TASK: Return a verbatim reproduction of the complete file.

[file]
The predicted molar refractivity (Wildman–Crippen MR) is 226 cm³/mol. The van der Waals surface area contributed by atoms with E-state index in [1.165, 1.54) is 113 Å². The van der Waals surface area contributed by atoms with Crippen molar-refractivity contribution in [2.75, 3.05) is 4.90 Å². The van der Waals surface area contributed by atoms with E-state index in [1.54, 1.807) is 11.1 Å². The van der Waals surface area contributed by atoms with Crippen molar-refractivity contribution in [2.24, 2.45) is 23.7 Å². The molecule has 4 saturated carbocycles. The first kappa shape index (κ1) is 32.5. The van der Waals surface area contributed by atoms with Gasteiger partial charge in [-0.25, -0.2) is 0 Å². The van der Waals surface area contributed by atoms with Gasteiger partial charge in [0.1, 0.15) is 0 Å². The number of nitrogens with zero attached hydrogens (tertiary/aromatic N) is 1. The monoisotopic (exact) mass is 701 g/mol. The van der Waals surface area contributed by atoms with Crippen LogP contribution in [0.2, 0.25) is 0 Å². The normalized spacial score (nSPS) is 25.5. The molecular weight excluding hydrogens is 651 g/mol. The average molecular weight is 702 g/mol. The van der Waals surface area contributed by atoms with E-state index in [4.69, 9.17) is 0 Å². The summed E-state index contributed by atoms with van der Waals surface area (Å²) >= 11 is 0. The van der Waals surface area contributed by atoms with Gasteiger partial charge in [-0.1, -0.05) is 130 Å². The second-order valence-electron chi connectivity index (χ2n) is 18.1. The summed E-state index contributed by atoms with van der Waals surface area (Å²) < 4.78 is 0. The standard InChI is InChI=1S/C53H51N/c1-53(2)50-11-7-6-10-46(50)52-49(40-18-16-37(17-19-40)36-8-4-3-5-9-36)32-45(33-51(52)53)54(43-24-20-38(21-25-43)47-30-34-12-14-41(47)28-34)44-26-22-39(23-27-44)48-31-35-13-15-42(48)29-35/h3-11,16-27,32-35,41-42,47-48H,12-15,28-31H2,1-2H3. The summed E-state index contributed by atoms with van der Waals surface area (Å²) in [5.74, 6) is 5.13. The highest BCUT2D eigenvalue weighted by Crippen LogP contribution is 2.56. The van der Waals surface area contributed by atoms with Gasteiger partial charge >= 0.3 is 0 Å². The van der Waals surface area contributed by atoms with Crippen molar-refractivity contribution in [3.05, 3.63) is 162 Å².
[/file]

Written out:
The predicted molar refractivity (Wildman–Crippen MR) is 226 cm³/mol. The van der Waals surface area contributed by atoms with E-state index in [1.165, 1.54) is 113 Å². The van der Waals surface area contributed by atoms with Crippen molar-refractivity contribution in [2.75, 3.05) is 4.90 Å². The van der Waals surface area contributed by atoms with E-state index in [1.54, 1.807) is 11.1 Å². The van der Waals surface area contributed by atoms with Crippen molar-refractivity contribution in [2.24, 2.45) is 23.7 Å². The molecule has 4 saturated carbocycles. The first kappa shape index (κ1) is 32.5. The van der Waals surface area contributed by atoms with Gasteiger partial charge in [-0.25, -0.2) is 0 Å². The van der Waals surface area contributed by atoms with Gasteiger partial charge in [0.1, 0.15) is 0 Å². The number of nitrogens with zero attached hydrogens (tertiary/aromatic N) is 1. The monoisotopic (exact) mass is 701 g/mol. The van der Waals surface area contributed by atoms with Crippen LogP contribution in [0.2, 0.25) is 0 Å². The normalized spacial score (nSPS) is 25.5. The molecular weight excluding hydrogens is 651 g/mol. The average molecular weight is 702 g/mol. The van der Waals surface area contributed by atoms with E-state index in [4.69, 9.17) is 0 Å². The summed E-state index contributed by atoms with van der Waals surface area (Å²) >= 11 is 0. The van der Waals surface area contributed by atoms with Gasteiger partial charge in [-0.1, -0.05) is 130 Å². The second-order valence-electron chi connectivity index (χ2n) is 18.1. The summed E-state index contributed by atoms with van der Waals surface area (Å²) < 4.78 is 0. The standard InChI is InChI=1S/C53H51N/c1-53(2)50-11-7-6-10-46(50)52-49(40-18-16-37(17-19-40)36-8-4-3-5-9-36)32-45(33-51(52)53)54(43-24-20-38(21-25-43)47-30-34-12-14-41(47)28-34)44-26-22-39(23-27-44)48-31-35-13-15-42(48)29-35/h3-11,16-27,32-35,41-42,47-48H,12-15,28-31H2,1-2H3. The summed E-state index contributed by atoms with van der Waals surface area (Å²) in [5.74, 6) is 5.13. The highest BCUT2D eigenvalue weighted by Crippen LogP contribution is 2.56. The van der Waals surface area contributed by atoms with Gasteiger partial charge >= 0.3 is 0 Å². The van der Waals surface area contributed by atoms with Crippen molar-refractivity contribution in [3.05, 3.63) is 162 Å².